Infinite Warfare’s sci-fi story shoots to thrill, breathing new life into a tired series.
If you’ve visited the site or listened to our podcast regularly over the last few years, you’re probably already well aware that I’ve been suffering from a pretty serious case of FPS fatigue. This didn’t happen overnight, but having played hundreds of shooters over the past quarter century, I really feel like the genre reached its zenith a long time ago. And while I still try to dabble in the annual releases, the usual suspects have done very little to rekindle my love for the stagnating genre.
It can be argued that the Call of Duty games are the chief offenders when it comes to delivering by-the-numbers shooters. Developers Infinity Ward and Treyarch’s releases have begun to feel like the Madden of the shooter world, only slightly updating the formula for each new release. And the campaigns, the part of the package I most enjoy, have felt like little more than afterthoughts since the release of Modern Warfare 3 as the studios have put a greater emphasis on honing each successive game’s multiplayer component. That said, color me surprised to find that the game that’s made me care about the first-person shooter once again is Call of Duty: Infinite Warfare.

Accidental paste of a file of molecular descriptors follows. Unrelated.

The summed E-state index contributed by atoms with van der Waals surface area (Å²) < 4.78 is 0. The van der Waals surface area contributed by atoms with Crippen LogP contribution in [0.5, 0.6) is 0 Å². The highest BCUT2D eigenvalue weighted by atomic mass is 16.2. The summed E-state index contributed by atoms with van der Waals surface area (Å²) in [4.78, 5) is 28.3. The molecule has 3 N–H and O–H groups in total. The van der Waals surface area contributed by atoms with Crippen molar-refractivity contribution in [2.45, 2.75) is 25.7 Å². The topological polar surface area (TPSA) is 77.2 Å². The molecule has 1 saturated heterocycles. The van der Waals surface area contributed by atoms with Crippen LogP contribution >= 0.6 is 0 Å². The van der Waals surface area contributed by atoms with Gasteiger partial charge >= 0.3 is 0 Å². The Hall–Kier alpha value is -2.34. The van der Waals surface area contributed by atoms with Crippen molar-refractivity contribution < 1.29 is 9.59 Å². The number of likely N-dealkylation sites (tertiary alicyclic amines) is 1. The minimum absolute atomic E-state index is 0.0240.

Perhaps what Call of Duty: Infinite Warfare does better than any other game in the series is worldbuilding. Developer Infinity Ward has done a spectacular job of bringing the war-ravaged future of our solar system to life in Infinite Warfare. From the breathtaking Fleet Day parade on Geneva to the far-flung weapons labs of Pluto, each of the locales you visit has a sense of both purpose and permanence, and the detailed briefings and bios found in your personal terminal aboard your flagship, The Retribution, add welcome context to each insertion the SCAR team undertakes. I was genuinely surprised to find myself spending quite a bit of time poring over all of the documents and dossiers in the game because I was genuinely intrigued by the backstory; a sensation I’ve never felt from a Call of Duty game before.
Speaking of the Retribution, these moments aboard the sprawling metal behemoth the SCAR forces call home was a grounding experience that served as a great way to help players connect with their team. From the snarky exchanges between Omar and your loyal assault droid Ethan to the bustling of the crew aboard your ship, you really feel like you’re one part of an huge and elite fighting force looking to retake the solar system from the clutches of the militant SDF, lead by none other than a digitized Kit Harrington (whose phoned-in performance is surprisingly one of the weakest parts of Infinite Warfare’s package). From the Retribution’s bridge you can view a very Mass Effect-inspired star chart and set a course for various optional side missions, which range from air-to-air assaults in your Jackal fighter to ship boarding battles complete with incredible zero-gravity combat. These optional sorties are a fantastic addition to Infinite Warfare’s package, and reward players with bonus perks as well, giving the game a slight touch of RPG-style progression that broadens the scope of the game while avoiding feeling intrusive or out of place for the series.